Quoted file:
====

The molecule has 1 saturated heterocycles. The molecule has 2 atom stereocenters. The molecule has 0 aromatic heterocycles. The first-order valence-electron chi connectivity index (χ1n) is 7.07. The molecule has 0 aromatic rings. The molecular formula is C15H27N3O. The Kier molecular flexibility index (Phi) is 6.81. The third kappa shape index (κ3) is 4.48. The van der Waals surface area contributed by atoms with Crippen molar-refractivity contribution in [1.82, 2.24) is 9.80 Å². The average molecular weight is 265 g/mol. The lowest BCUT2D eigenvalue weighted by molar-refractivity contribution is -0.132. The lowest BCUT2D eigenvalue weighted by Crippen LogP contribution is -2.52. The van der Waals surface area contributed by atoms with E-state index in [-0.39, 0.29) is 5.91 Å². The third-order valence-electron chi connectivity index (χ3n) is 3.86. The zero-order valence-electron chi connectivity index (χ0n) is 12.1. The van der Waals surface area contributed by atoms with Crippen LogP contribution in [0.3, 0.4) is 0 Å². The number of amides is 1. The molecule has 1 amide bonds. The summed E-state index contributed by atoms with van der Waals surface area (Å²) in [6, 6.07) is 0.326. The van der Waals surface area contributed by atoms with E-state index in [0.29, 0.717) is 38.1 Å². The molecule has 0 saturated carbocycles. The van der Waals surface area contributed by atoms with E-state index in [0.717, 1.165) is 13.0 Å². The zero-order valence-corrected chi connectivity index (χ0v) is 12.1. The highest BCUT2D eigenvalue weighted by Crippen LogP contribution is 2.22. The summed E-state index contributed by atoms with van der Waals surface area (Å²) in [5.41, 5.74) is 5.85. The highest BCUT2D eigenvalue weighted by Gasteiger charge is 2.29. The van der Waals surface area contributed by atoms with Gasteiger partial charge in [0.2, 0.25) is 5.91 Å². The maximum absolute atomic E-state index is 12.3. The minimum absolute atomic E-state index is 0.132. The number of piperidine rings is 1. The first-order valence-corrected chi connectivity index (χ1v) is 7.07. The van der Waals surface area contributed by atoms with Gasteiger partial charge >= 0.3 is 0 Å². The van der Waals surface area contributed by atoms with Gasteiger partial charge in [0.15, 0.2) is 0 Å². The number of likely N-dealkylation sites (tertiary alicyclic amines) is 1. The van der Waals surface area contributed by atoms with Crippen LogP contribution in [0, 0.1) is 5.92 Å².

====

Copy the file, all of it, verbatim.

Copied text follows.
The molecule has 1 saturated heterocycles. The molecule has 2 atom stereocenters. The molecule has 0 aromatic heterocycles. The first-order valence-electron chi connectivity index (χ1n) is 7.07. The molecule has 0 aromatic rings. The molecular formula is C15H27N3O. The Kier molecular flexibility index (Phi) is 6.81. The third kappa shape index (κ3) is 4.48. The van der Waals surface area contributed by atoms with Crippen molar-refractivity contribution in [1.82, 2.24) is 9.80 Å². The average molecular weight is 265 g/mol. The lowest BCUT2D eigenvalue weighted by molar-refractivity contribution is -0.132. The lowest BCUT2D eigenvalue weighted by Crippen LogP contribution is -2.52. The van der Waals surface area contributed by atoms with E-state index in [-0.39, 0.29) is 5.91 Å². The third-order valence-electron chi connectivity index (χ3n) is 3.86. The zero-order valence-electron chi connectivity index (χ0n) is 12.1. The van der Waals surface area contributed by atoms with Crippen LogP contribution in [0.3, 0.4) is 0 Å². The number of amides is 1. The molecule has 1 amide bonds. The summed E-state index contributed by atoms with van der Waals surface area (Å²) in [6, 6.07) is 0.326. The van der Waals surface area contributed by atoms with E-state index in [0.29, 0.717) is 38.1 Å². The molecule has 0 saturated carbocycles. The van der Waals surface area contributed by atoms with E-state index in [0.717, 1.165) is 13.0 Å². The zero-order valence-corrected chi connectivity index (χ0v) is 12.1. The highest BCUT2D eigenvalue weighted by Crippen LogP contribution is 2.22. The summed E-state index contributed by atoms with van der Waals surface area (Å²) in [5.41, 5.74) is 5.85. The highest BCUT2D eigenvalue weighted by Gasteiger charge is 2.29. The van der Waals surface area contributed by atoms with Gasteiger partial charge in [0.2, 0.25) is 5.91 Å². The maximum absolute atomic E-state index is 12.3. The minimum absolute atomic E-state index is 0.132. The number of piperidine rings is 1. The first-order valence-corrected chi connectivity index (χ1v) is 7.07. The van der Waals surface area contributed by atoms with Gasteiger partial charge >= 0.3 is 0 Å². The van der Waals surface area contributed by atoms with Gasteiger partial charge in [0.15, 0.2) is 0 Å². The number of likely N-dealkylation sites (tertiary alicyclic amines) is 1. The van der Waals surface area contributed by atoms with Crippen LogP contribution in [0, 0.1) is 5.92 Å².